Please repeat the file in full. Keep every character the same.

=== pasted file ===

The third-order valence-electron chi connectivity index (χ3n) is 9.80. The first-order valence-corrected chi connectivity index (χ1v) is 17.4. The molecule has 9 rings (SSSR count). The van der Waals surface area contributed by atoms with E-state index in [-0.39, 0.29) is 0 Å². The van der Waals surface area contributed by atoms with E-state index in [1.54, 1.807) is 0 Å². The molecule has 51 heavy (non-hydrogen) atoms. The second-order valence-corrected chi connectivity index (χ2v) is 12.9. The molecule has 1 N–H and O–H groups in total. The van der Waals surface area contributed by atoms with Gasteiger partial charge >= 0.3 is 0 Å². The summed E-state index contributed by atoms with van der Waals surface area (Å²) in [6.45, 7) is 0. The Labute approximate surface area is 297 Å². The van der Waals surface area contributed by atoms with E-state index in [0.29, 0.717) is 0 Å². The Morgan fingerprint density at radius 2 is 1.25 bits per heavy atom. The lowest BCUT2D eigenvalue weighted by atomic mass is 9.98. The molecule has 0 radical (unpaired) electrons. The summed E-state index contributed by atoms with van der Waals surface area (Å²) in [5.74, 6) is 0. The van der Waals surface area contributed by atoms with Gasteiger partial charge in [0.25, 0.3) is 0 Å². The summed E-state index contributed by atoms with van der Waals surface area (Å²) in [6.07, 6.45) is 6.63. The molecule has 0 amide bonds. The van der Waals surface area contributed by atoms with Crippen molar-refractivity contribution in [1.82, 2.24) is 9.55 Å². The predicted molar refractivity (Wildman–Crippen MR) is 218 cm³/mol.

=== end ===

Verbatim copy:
The third-order valence-electron chi connectivity index (χ3n) is 9.80. The first-order valence-corrected chi connectivity index (χ1v) is 17.4. The molecule has 9 rings (SSSR count). The van der Waals surface area contributed by atoms with E-state index in [-0.39, 0.29) is 0 Å². The van der Waals surface area contributed by atoms with E-state index in [1.54, 1.807) is 0 Å². The molecule has 51 heavy (non-hydrogen) atoms. The second-order valence-corrected chi connectivity index (χ2v) is 12.9. The molecule has 1 N–H and O–H groups in total. The van der Waals surface area contributed by atoms with Gasteiger partial charge >= 0.3 is 0 Å². The summed E-state index contributed by atoms with van der Waals surface area (Å²) in [6.45, 7) is 0. The Labute approximate surface area is 297 Å². The van der Waals surface area contributed by atoms with E-state index in [0.29, 0.717) is 0 Å². The Morgan fingerprint density at radius 2 is 1.25 bits per heavy atom. The lowest BCUT2D eigenvalue weighted by atomic mass is 9.98. The molecule has 0 radical (unpaired) electrons. The summed E-state index contributed by atoms with van der Waals surface area (Å²) in [5.74, 6) is 0. The van der Waals surface area contributed by atoms with Gasteiger partial charge in [0.25, 0.3) is 0 Å². The summed E-state index contributed by atoms with van der Waals surface area (Å²) in [6.07, 6.45) is 6.63. The molecule has 0 amide bonds. The van der Waals surface area contributed by atoms with Crippen molar-refractivity contribution in [1.82, 2.24) is 9.55 Å². The predicted molar refractivity (Wildman–Crippen MR) is 218 cm³/mol.